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A Challenge Called Covid-19

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We, the Government

By HUGH & COLLEEN GANTZER

The Prime Minister’s talk to the nation, telecast on the 19th of March, struck the right note. It was pragmatic and reassuring: Covid-19 is here, it’s dangerous, but if the carriers of the viruses are kept at arm’s length from you then the predators can’t leap the gap on their own.

However, these invisible terrorists can survive on surfaces for varying periods. Those areas have to be sanitised regularly.

Mankind has faced many such viral attacks which were referred to as Plagues. In Biblical times, Egyptian babies were slaughtered by a plague. Rats carried a plague to London wiping out 25% of that town’s population in the 17th century. But those plagues were confined to geographical boundaries: Covid-19 is not. Borne on the wings of international travel and tourism, it is a global scourge with a crippling impact on tourism-dependent nations like the Maldives and Sri Lanka. Our Uttarakhand has also been shaken.

Because of the threat of Covid-19, we found the GP’s glossy, front-page, interview with our soft-spoken CM, Trivendra Singh Rawat, particularly interesting. Significantly, it appeared in the GP issue of 22 March ’20. The day before, however, the local edition of a national daily had carried a story headlined ‘U’khand govt bans entry of tourists’. There was a back-up piece on the next page screaming ‘Impact of Covid- 19 on U’khand’s tourism sector can be massive’. As Mussoorie residents, with a long experience of evaluating developments in national and international tourism, the headlines disturbed us. Even more inexplicable was the curious fact that our CM had not made any reference to the devastating effect that Covid-19 must have had on our state’s economy. If independent countries like Italy, Spain and even the unflappable UK, have admitted that they’re reeling under the blow of the new virus, why can’t we?

Because if we, like the proverbial ostrich, bury our heads in the sand hoping that the storm will pass, we are being unrealistic. So, to give the benefit of doubt to all concerned, we shall presume that the GP interview was recorded long before the Coronavirus revealed its true, earth-shaking effect!

Even so we’d like to ask our state’s Ministry of Tourism, and its Secretary, if they have ever heard of the Latin saying ‘Virtus et Labor’. It is the motto of St George’s College, Mussoorie, and, presumably, all Manorites will recognise it. The phrase means ‘Do your Duty with Virtue, Diligence and Hard-work’. If the movers and shakers of Tourism in our state had treated Tourism with the regard due to it as the largest and fastest- growing industry in the world, with earnings which have the highest multiplier effect, they would have had a functional Tourism Policy in place. They would, also, have been realistic in its promotion, and not relied on such platitudes as launching one new tourism destination in each of 13 districts. Have they studied the needs of potential tourists? Have they tailored these district products to suit the requirements of likely visitors? As the first Indian travel writers to visit China, and write about its tourism products, may years ago, we know how the People’s Republic courted world tourists with single-minded dedication. They even went as far as allotting Anglo-Saxon names to each of their English-speaking guides “because it is easier for our guests to pronounce such names”! That’s marketing, not take-it-or-leave-it, pavement-vendor- type, selling!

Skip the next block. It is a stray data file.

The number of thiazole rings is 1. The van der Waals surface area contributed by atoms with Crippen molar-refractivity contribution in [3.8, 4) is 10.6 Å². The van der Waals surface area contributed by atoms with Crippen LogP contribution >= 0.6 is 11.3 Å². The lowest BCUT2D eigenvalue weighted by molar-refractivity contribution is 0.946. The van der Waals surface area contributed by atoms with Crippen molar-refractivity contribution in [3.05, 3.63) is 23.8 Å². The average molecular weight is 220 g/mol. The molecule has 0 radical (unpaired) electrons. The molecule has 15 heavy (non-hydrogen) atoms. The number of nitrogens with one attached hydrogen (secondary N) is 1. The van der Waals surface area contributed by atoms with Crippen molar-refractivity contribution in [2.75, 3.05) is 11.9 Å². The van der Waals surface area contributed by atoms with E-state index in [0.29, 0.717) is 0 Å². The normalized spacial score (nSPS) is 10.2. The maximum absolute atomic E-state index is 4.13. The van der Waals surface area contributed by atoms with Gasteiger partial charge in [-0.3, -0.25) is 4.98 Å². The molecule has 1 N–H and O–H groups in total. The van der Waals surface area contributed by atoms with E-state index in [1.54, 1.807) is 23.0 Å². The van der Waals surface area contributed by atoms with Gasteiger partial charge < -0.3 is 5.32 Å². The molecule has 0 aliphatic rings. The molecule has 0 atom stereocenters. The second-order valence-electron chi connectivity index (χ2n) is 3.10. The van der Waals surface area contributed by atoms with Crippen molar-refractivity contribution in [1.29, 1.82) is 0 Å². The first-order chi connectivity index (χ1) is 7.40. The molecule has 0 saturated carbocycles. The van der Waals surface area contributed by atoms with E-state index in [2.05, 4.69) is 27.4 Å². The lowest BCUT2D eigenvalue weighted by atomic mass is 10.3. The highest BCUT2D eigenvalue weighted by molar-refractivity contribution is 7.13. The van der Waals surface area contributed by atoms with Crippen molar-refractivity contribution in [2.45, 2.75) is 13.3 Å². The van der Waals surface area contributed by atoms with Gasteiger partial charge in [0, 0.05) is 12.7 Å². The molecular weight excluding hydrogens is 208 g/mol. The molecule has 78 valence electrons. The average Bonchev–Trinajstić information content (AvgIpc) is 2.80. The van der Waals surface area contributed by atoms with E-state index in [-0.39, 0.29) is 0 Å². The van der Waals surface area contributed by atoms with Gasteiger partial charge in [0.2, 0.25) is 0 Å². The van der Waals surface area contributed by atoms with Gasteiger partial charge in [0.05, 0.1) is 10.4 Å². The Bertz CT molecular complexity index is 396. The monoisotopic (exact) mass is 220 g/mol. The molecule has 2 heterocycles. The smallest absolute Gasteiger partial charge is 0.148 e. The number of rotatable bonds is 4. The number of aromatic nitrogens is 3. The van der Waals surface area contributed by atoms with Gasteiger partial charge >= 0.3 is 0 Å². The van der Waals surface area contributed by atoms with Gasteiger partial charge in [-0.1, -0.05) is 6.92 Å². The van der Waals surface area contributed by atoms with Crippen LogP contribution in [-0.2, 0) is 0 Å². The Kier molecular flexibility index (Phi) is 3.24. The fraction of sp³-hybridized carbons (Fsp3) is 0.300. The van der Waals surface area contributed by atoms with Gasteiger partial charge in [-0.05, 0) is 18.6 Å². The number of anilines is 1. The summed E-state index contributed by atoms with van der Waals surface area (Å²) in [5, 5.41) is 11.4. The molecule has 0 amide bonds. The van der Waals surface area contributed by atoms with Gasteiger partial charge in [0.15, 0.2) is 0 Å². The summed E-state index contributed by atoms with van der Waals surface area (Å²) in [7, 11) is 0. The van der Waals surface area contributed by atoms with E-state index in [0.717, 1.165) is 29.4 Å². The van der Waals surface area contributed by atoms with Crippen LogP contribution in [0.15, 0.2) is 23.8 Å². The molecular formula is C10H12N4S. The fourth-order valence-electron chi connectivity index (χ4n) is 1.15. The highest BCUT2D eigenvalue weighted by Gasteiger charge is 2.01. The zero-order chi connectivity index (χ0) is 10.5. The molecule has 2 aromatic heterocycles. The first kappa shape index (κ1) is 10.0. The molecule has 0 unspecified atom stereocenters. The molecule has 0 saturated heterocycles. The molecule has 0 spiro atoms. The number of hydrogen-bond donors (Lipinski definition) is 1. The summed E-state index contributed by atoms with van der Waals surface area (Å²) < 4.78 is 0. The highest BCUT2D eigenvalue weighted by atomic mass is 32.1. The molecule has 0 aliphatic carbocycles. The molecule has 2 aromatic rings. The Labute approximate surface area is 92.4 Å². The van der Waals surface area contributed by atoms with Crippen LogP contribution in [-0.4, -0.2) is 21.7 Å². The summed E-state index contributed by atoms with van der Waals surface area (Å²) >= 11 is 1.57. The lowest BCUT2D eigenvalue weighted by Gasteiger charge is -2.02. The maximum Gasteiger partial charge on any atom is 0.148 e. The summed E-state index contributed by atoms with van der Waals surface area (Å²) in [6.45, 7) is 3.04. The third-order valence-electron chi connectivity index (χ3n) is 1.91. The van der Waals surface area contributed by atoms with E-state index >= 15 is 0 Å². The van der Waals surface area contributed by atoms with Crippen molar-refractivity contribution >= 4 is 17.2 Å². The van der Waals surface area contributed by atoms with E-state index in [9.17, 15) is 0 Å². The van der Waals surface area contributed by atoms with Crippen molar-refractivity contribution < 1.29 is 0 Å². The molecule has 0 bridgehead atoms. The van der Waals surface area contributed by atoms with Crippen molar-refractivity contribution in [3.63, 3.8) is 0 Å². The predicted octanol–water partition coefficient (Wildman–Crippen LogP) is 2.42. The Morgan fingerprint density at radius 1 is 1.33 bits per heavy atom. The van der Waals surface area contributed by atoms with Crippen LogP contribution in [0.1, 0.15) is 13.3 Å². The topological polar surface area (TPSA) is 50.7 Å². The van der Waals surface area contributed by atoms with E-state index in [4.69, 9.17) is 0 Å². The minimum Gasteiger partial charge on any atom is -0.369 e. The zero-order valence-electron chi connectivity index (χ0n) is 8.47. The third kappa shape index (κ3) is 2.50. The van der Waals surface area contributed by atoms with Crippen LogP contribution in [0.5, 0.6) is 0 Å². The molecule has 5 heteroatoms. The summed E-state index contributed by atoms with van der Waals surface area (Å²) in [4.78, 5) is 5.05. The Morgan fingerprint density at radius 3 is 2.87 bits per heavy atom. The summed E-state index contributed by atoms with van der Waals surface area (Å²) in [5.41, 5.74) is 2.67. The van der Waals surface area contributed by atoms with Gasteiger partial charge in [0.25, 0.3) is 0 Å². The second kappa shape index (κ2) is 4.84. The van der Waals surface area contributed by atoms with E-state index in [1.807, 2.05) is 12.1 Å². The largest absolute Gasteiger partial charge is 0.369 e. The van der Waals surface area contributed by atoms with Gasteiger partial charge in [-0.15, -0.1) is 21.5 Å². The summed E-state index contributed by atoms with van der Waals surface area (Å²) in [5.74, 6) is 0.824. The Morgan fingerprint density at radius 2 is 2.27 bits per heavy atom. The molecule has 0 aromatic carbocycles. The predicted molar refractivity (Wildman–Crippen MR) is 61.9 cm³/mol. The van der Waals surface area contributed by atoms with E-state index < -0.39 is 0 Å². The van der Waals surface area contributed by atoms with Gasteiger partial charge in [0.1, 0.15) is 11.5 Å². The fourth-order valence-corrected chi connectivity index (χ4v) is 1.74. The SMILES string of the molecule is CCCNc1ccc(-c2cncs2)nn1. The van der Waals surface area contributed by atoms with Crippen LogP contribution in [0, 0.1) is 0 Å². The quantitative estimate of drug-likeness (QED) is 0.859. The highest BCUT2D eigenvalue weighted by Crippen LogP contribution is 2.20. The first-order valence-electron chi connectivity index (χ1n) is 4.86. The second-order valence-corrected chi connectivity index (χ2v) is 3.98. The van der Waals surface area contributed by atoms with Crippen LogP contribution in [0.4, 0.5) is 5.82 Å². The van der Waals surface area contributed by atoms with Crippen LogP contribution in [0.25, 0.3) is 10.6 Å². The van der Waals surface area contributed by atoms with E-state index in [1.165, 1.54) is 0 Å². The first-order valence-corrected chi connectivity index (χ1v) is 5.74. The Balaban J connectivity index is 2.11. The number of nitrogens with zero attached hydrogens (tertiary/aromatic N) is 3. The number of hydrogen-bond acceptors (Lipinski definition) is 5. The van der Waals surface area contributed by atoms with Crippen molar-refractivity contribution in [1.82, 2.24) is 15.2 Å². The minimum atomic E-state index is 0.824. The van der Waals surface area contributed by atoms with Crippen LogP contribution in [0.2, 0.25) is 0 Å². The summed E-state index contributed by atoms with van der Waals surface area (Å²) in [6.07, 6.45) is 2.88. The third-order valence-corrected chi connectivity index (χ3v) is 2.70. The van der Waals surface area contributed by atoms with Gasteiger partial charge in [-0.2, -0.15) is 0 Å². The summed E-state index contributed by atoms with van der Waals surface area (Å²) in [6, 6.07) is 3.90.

The CM’s Tourism advisers must tell him that Tourism has evolved into a highly sophisticated industry. When travel for leisure started, about two hundred years ago, travel professionals counted heads, the way politicians still do. But tourism has changed. It now counts per-tourist earnings. This is why, though the Mussoorie Ropeway Project may sound attractive to politicians, this would be rejected by Mussoorie’s citizens if it brings hordes of penny-pinching day trippers. They would cripple our already strained resources and degrade our little Mussoorie into a Tourism Slum!

To our unknown cable-car sponsors, we say, “You can bluff all of us some of the time, some of us all the time; but you can’t bluff all of us all the time!” Do, in all honesty, re-consider the Dehra- Mussoorie Ropeway project.

There are many other, creative, ways of answering the Covid-19 challenge.